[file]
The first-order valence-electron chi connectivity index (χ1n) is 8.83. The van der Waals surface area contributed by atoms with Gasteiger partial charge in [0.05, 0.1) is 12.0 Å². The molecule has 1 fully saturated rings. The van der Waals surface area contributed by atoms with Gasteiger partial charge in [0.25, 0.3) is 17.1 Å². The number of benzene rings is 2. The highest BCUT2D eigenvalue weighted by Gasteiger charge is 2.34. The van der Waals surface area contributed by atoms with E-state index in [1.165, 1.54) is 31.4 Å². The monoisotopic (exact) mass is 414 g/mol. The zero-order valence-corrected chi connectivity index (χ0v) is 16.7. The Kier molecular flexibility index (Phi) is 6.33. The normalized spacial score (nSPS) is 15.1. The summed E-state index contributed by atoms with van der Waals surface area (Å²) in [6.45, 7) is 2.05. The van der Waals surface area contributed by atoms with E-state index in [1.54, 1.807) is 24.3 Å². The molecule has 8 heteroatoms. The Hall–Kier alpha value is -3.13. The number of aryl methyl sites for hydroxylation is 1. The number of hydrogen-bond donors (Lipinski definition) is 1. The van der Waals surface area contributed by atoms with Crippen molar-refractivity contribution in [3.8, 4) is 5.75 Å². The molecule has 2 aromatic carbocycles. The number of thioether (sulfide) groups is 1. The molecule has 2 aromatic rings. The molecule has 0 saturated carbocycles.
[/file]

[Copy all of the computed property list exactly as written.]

The first-order valence-electron chi connectivity index (χ1n) is 8.83. The van der Waals surface area contributed by atoms with Gasteiger partial charge in [0.05, 0.1) is 12.0 Å². The molecule has 1 fully saturated rings. The van der Waals surface area contributed by atoms with Gasteiger partial charge in [0.25, 0.3) is 17.1 Å². The number of benzene rings is 2. The highest BCUT2D eigenvalue weighted by Gasteiger charge is 2.34. The van der Waals surface area contributed by atoms with E-state index in [1.165, 1.54) is 31.4 Å². The monoisotopic (exact) mass is 414 g/mol. The zero-order valence-corrected chi connectivity index (χ0v) is 16.7. The Kier molecular flexibility index (Phi) is 6.33. The normalized spacial score (nSPS) is 15.1. The summed E-state index contributed by atoms with van der Waals surface area (Å²) in [6.45, 7) is 2.05. The van der Waals surface area contributed by atoms with E-state index in [1.54, 1.807) is 24.3 Å². The molecule has 8 heteroatoms. The Hall–Kier alpha value is -3.13. The number of aryl methyl sites for hydroxylation is 1. The number of hydrogen-bond donors (Lipinski definition) is 1. The van der Waals surface area contributed by atoms with Crippen molar-refractivity contribution in [3.8, 4) is 5.75 Å². The molecule has 2 aromatic carbocycles. The number of thioether (sulfide) groups is 1. The molecule has 2 aromatic rings. The molecule has 0 saturated carbocycles.